The syndesmosis ligament complex is often strained secondary to high impact, forced dorsiflexion (foot bent upward) combined with an eversion (inside of foot rolls outward) sprain.5 A sudden, high velocity ankle roll with impact sufficient to force the foot in an upward motion which increases the widening or splaying between the tibia and fibula bones. The deltoid ligament may or may not be involved in a high ankle eversion sprain as well. Swelling may or may not be present, and syndesmotic sprains characteristically do not get better on their own. Athletes commonly express frustration due to the fact that rest, ice, elevation, and an over-the-counter ankle brace did not allow them to return to running or sport. Sources place the frequency of ankle syndesmosis injuries at 1% to18% of all ankle sprains.6 In athletes and runners, however, the incidence increases to 12% to 32%.7

Fractures should be ruled out in the case of a high ankle sprain. If swelling subsides within two days and weight bearing becomes pain-free, then an X-ray may not be indicated. If symptoms of swelling, pain, and difficulty weight bearing persist, then an X-ray is indicated. Magnetic resonance imaging (MRI) may be indicated if a syndesmotic injury is suspected. Research has shown X-rays to be less accurate (44% to 58% specificity) than MRI (nearly 100% specificity) in diagnosing a syndesmosis ankle sprain component. The degree of tibia-fibula gapping or splaying (positive when greater than 1 mm lateral subluxation or greater than 5 mm separation between the distal fibula and tibia) and the stability of the ankle (presence or absence of additional ankle sprains, stability, or fracture) will determine whether conservative treatment or surgery is the best course of action.

Treatment: Ankle inflammation reduction and rest, followed by progressive mobility and stability are necessary for proper ankle rehabilitation following an ankle sprain. If a fracture is present, then the treatment progression will occur secondary to fracture healing which is usually 6-8 weeks. A high ankle sprain involving the syndesmosis ligament requires stabilization for pain-free weight bearing activities prior to returning to running and sports. If the correct conservative treatment measures fail, surgery may be necessary. The treatment techniques described below, therefore, should be done only after a thorough evaluation including clinical and diagnostic testing.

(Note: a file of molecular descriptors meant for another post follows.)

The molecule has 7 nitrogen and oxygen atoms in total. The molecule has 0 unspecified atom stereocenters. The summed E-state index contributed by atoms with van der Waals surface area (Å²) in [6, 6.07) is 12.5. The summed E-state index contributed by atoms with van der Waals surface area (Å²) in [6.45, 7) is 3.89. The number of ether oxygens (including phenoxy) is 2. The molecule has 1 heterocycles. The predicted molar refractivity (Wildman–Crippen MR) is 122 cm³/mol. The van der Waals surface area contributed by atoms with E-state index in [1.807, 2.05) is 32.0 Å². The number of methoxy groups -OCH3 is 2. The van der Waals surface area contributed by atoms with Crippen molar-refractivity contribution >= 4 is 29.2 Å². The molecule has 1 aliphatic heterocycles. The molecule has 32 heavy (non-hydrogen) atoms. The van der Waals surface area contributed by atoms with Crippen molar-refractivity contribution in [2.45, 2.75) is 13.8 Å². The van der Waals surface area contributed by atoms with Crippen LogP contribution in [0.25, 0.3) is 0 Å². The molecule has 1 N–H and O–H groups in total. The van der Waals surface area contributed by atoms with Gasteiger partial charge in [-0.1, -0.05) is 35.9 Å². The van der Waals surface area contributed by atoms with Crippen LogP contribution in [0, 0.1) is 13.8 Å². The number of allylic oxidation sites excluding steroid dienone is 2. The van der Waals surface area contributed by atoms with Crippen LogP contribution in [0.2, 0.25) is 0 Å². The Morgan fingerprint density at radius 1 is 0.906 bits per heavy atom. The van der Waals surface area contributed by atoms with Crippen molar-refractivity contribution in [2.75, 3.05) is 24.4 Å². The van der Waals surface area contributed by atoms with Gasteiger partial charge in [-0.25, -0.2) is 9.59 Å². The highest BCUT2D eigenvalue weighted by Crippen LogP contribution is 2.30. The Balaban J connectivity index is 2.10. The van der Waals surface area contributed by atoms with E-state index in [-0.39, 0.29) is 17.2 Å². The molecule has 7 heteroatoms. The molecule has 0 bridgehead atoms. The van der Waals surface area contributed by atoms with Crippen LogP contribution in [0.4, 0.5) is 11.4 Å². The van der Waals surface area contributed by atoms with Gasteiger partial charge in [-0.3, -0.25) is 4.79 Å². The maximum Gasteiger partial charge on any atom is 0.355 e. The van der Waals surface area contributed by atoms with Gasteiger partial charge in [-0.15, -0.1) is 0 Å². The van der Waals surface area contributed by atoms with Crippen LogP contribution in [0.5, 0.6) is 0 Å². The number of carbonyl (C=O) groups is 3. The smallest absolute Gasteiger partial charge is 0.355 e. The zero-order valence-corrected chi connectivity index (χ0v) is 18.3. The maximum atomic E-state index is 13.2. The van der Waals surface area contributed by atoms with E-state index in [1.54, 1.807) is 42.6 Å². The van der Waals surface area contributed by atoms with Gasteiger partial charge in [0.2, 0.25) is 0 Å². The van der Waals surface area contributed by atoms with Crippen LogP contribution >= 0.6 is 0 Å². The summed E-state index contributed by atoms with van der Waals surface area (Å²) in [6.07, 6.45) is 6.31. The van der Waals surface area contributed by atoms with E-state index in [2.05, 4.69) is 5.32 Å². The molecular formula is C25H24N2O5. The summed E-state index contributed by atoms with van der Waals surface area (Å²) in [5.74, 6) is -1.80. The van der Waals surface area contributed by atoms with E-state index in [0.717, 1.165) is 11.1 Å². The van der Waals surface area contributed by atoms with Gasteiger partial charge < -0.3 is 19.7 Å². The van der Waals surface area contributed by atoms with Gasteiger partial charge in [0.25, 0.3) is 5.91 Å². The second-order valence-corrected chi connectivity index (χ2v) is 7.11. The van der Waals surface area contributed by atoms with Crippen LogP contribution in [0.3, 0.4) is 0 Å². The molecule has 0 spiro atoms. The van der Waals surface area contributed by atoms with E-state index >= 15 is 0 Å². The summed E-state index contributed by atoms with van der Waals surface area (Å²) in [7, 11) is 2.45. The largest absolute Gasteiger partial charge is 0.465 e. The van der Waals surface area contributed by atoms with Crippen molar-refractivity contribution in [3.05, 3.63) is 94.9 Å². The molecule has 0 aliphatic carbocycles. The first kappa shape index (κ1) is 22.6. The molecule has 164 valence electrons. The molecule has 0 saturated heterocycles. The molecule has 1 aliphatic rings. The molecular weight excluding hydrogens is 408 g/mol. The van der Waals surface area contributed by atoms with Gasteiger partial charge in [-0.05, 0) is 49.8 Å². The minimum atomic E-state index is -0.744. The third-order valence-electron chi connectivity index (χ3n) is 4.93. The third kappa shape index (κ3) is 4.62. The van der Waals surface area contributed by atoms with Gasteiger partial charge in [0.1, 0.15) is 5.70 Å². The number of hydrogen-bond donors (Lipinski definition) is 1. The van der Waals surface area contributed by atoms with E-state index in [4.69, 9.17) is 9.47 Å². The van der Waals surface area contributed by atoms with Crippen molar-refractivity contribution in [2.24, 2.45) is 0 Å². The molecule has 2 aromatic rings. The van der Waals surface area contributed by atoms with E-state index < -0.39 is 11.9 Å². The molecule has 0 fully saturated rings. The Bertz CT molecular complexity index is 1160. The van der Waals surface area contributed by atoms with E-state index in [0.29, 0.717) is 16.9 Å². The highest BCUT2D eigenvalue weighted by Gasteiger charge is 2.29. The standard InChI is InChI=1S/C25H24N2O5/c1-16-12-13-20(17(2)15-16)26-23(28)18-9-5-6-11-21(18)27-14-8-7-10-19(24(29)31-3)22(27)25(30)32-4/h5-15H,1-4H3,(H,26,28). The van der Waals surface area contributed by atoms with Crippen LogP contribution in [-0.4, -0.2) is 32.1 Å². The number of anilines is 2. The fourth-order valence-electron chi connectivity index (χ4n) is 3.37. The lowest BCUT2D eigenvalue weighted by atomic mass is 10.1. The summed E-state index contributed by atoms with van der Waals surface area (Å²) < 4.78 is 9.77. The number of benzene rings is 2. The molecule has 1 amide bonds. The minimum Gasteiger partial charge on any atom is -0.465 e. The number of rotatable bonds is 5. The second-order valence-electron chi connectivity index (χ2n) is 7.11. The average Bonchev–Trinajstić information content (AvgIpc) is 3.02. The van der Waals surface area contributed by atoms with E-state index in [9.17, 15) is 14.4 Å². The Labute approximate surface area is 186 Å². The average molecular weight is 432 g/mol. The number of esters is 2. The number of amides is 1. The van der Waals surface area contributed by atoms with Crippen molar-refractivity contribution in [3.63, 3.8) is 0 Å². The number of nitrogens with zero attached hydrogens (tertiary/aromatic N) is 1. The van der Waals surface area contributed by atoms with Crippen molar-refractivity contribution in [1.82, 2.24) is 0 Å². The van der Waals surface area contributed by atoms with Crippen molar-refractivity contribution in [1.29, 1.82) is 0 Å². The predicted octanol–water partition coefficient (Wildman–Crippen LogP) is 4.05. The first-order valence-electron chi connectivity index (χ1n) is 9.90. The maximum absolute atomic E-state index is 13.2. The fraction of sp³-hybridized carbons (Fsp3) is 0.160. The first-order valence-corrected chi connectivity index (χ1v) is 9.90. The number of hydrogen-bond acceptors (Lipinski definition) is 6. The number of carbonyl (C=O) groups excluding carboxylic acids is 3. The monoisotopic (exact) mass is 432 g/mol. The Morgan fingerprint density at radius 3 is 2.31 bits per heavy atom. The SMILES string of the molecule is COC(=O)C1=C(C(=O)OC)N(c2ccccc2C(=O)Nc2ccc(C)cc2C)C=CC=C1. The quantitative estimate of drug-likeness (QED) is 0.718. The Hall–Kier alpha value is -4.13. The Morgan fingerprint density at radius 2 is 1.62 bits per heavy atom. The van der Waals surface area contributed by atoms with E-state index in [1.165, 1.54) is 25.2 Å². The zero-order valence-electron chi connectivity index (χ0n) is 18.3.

John scaling side of mountain through large rocksTaping: Some degree of syndesmosis ligament stabilization is possible with taping. A physical therapist with experience treating high ankle sprains should apply the taping techniques described: The distal tibia and fibula must be taped circumferentially with a strong, non-stretch, durable tape. I use a base tape to protect the skin followed by strips of Leukotape. Pain reduction should be >50% with tape applied to allow for walking without a limp. Return to activities and exercise should occur only if taping provides pain-free weight bearing. I also utilize the Mulligan high ankle sprain taping technique to stabilize the lateral ankle ligaments and tibia-fibula joint.

Braces: A walking boot may be necessary to allow for early mobility following an ankle sprain. If pain is too great to allow for weight bearing without a walking boot one week following a high ankle sprain, diagnostic testing is warranted. A soft Velcro ankle brace (referred to as an ASO brace) will provide some ankle support but will not stabilize the syndesmosis ligament.

Range of motion, strength and balance: Pain-free ankle active range of motion is the necessary first step in treating a high ankle sprain. Once full pain-free motion is achieved, lower leg, foot, and hip strength must be evaluated and addressed. Restoring single leg balance and proprioception (positional body awareness) will reduce ankle sprain re-injury risk. Research has shown heightened ankle sprain risk in the presence of limited dorsiflexion range of motion, reduced proprioception, and decreased single leg standing balance.9 Restoring ankle range of motion and strength is followed by gradually adding in weight bearing static and dynamic exercises. Post-high ankle sprain rehab culminates with agility and balance drills specific to your sport or activity goals.

1 http://www.apta.org/History/
2 https://www.bls.gov/ooh/healthcare/physical-therapists.htm
3 https://www.wcpt.org/sites/wcpt.org/files/files/cds/reports/2017/Regions/CountryProfile-NorthAmericaCaribbeanRegion-DEC2017.pdf
4 http://www.capteonline.org/uploadedFiles/CAPTEorg/About_CAPTE/Resources/Aggregate_Program_Data/AggregateProgramData_PTPrograms.pdf
5 Hunt KJ, Phisitkul P, Pirolo J, Amendola A. High Ankle Sprains and Syndesmotic Injuries in Athletes. JAAOS 2015 Nov;23(11):661-673.
6 Mak MF, Gartner L, Pearce CJ. Management of syndesmosis injuries in the elite athlete. Foot Ankle Clin N Am. 2013;18(2):195–214.
7 Waterman BR, Belmont PJ, Jr, Cameron KL, Svoboda SJ, Alitz CJ, Owens BD. Risk factors for syndesmotic and medial ankle sprain: role of sex, sport, and level of competition. Am J Sports Med. 2011;39(5):992–998.
8 de-las-Heras Romero, J., Alvarez, A. M. L., Sanchez, F. M., Garcia, A. P., Porcel, P. A. G., Sarabia, R. V., & Torralba, M. H. (2017). Management of syndesmotic injuries of the ankle. EFORT Open Reviews, 2(9), 403–409. http://doi.org/10.1302/2058-5241.2.160084